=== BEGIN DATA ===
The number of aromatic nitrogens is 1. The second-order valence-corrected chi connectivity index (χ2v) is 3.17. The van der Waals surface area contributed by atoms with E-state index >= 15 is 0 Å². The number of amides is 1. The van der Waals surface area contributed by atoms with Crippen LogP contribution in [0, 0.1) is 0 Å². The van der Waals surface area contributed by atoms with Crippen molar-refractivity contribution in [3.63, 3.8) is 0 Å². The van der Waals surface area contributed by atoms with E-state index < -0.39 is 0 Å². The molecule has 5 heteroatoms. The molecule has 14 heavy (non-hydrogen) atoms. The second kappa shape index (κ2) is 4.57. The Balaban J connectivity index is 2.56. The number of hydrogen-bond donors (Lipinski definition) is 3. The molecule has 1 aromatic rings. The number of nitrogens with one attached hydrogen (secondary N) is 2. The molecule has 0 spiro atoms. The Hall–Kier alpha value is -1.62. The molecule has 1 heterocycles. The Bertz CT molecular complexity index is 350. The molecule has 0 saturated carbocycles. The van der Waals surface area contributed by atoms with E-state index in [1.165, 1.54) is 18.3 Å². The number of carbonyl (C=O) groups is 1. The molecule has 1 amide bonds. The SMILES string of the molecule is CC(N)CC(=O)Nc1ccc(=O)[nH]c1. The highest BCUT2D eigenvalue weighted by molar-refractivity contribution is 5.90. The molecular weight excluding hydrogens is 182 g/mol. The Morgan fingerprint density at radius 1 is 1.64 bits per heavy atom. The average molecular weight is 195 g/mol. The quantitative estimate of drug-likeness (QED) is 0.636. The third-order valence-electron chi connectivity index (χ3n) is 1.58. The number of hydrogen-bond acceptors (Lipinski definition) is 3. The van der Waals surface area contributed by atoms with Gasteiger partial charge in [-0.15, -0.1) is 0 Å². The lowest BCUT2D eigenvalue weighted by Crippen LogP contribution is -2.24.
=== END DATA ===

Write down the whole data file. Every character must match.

The number of aromatic nitrogens is 1. The second-order valence-corrected chi connectivity index (χ2v) is 3.17. The van der Waals surface area contributed by atoms with E-state index >= 15 is 0 Å². The number of amides is 1. The van der Waals surface area contributed by atoms with Crippen LogP contribution in [0, 0.1) is 0 Å². The van der Waals surface area contributed by atoms with Crippen molar-refractivity contribution in [3.63, 3.8) is 0 Å². The van der Waals surface area contributed by atoms with E-state index < -0.39 is 0 Å². The molecule has 5 heteroatoms. The molecule has 14 heavy (non-hydrogen) atoms. The second kappa shape index (κ2) is 4.57. The Balaban J connectivity index is 2.56. The number of hydrogen-bond donors (Lipinski definition) is 3. The molecule has 1 aromatic rings. The number of nitrogens with one attached hydrogen (secondary N) is 2. The molecule has 0 spiro atoms. The Hall–Kier alpha value is -1.62. The molecule has 1 heterocycles. The Bertz CT molecular complexity index is 350. The molecule has 0 saturated carbocycles. The van der Waals surface area contributed by atoms with E-state index in [1.165, 1.54) is 18.3 Å². The number of carbonyl (C=O) groups is 1. The molecule has 1 amide bonds. The SMILES string of the molecule is CC(N)CC(=O)Nc1ccc(=O)[nH]c1. The highest BCUT2D eigenvalue weighted by molar-refractivity contribution is 5.90. The molecular weight excluding hydrogens is 182 g/mol. The Morgan fingerprint density at radius 1 is 1.64 bits per heavy atom. The average molecular weight is 195 g/mol. The quantitative estimate of drug-likeness (QED) is 0.636. The third-order valence-electron chi connectivity index (χ3n) is 1.58. The number of hydrogen-bond acceptors (Lipinski definition) is 3. The van der Waals surface area contributed by atoms with Gasteiger partial charge in [-0.15, -0.1) is 0 Å². The lowest BCUT2D eigenvalue weighted by Crippen LogP contribution is -2.24.